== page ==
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When Florida resident Chris Gursky took his first hang glider flight while on vacation in Switzerland, he never thought he’d be in a struggle for his life.  As the viral video shows, the glider pilot failed to hook Gursky’s harness into the aircraft and took off with Gursky hanging above the Swiss countryside.

Gursky had to make a decision.  Would he give up and fall to his death, or would he harness the fight deep within and hold on to survive?  For nearly 2 minutes and 30 seconds, Gursky kept an iron grip, sometimes holding on with only one hand as he flew at over 4000 feet above the ground below.  In the end, he suffered a torn bicep from hanging and a fractured wrist from the impact, but he lived to tell the tale.

Hopefully, none of us will find ourselves in such a dire situation, but it’s not out of the realm of possibility you could find yourself needing to hold onto a balcony railing of a building on fire, or having to lift a car off a small child, or maybe you just really want to extricate that juicy pickle from a jar.  A strong grip is always a good asset to have.  If you have a Boy Scout in you that likes to be prepared, here are some ways to get yourself ready should a suitable situation present itself.

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Pinch Grip  Grab a plate and pinch it between your thumb and forefingers and walk as far as you can with it.  Repeat.

Hang Hang from a pull up bar, rings, or a rope and hold on for as long as possible.  As this becomes easier, hang a plate from a harness or pinch a dumbbell between your feet as you hang.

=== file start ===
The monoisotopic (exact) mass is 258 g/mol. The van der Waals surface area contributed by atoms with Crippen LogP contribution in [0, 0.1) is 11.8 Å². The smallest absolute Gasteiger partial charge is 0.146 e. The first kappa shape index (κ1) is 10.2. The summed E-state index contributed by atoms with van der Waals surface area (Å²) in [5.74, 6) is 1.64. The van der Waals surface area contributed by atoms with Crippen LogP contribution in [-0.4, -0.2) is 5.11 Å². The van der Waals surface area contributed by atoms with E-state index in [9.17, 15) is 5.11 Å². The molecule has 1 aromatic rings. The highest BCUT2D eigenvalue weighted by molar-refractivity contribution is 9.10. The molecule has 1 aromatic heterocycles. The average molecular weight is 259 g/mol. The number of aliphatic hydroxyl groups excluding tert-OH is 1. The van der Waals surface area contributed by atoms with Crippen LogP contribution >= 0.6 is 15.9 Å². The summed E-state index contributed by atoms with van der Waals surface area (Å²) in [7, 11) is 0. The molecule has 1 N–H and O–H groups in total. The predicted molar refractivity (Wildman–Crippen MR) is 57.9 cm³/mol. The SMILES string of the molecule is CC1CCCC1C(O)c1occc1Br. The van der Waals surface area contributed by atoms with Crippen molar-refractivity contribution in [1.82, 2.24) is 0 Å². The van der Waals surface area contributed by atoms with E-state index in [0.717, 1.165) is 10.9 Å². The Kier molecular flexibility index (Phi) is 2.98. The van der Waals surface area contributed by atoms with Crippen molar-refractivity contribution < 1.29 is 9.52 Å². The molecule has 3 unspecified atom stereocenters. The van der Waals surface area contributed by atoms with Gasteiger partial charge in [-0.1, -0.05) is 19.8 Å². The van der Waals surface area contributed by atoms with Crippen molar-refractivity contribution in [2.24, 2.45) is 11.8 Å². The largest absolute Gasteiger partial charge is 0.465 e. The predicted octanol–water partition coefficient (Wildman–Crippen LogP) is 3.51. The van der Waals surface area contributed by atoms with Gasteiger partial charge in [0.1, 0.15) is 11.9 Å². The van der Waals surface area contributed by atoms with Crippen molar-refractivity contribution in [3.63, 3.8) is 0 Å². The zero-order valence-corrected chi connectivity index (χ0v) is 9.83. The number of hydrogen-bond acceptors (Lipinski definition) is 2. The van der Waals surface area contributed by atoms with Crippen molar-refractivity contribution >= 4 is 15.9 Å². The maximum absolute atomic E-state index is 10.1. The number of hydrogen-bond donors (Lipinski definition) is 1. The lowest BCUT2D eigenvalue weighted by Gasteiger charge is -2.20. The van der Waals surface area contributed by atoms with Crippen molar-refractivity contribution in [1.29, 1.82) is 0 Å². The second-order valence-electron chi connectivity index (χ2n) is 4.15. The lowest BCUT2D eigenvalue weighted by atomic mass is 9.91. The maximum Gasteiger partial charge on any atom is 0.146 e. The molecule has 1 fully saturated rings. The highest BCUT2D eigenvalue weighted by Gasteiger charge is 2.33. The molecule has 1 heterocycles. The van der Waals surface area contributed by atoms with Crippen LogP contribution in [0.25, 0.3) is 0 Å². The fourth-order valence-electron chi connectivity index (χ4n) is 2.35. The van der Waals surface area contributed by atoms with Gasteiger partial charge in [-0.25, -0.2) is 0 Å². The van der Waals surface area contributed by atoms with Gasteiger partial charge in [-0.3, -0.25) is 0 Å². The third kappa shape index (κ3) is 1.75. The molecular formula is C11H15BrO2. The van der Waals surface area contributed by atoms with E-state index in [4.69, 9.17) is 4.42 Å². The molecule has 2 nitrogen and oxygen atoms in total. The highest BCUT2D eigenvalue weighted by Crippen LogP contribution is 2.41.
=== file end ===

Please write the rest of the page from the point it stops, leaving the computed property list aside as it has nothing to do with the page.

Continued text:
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Fat Grip   Gripping a bar that is thicker than you normally use helps develop your hands and wrists in ways a thinner bar can’t.  They make special fat dumbbells for this, but you can also get a variety of thick grip pads, like Fat Gripz that you can fit over a bar or dumbbell to work your grip in the same way.  You can create a similar effect by wrapping a small towel around the bar and then gripping it.  A longer towel can also be thrown over a pull up bar and by grasping each end of the towel, you change the muscles used and increase the difficulty.

Rock Climbing  Rock climbers have the strongest grips you will find.  Go to your local rock climbing gym or get out and do the real thing.

Lift Heavy  Anyone who has maxed out their deadlift knows it’s the grip that limits what you can pull.  Loading up the bar taxes your grip and makes you stronger.

Don’t Cheat  Along with lifting heavy, don’t use cheat aids like lifting straps.  Our policy has always been that if you can’t hold onto the bar, you’re not ready for that weight.  And when you need to hang for a real life situation, there won’t be time to slip on those straps anyway.

Gursky may have had some natural strength or possibly time in the gym that helped him hold on so long, but he was also highly motivated by the will not to die.  Two and a half minutes of hanging is not an easy feat, but it should show us all that it is possible.  So work on developing your grip and while you’re doing so, imagine that you’re in a situation where letting go means really bad things will happen.  Squeeze out a few extra seconds hanging from that bar so that if you ever have to hang there for real, it will be that much easier to do.

 

--Geoff

 

Sources:

https://www.mensjournal.com/health-fitness/5-ways-to-build-a-powerful-grip/

https://www.nerdfitness.com/blog/how-to-improve-your-wrist-mobility-and-grip-strength/

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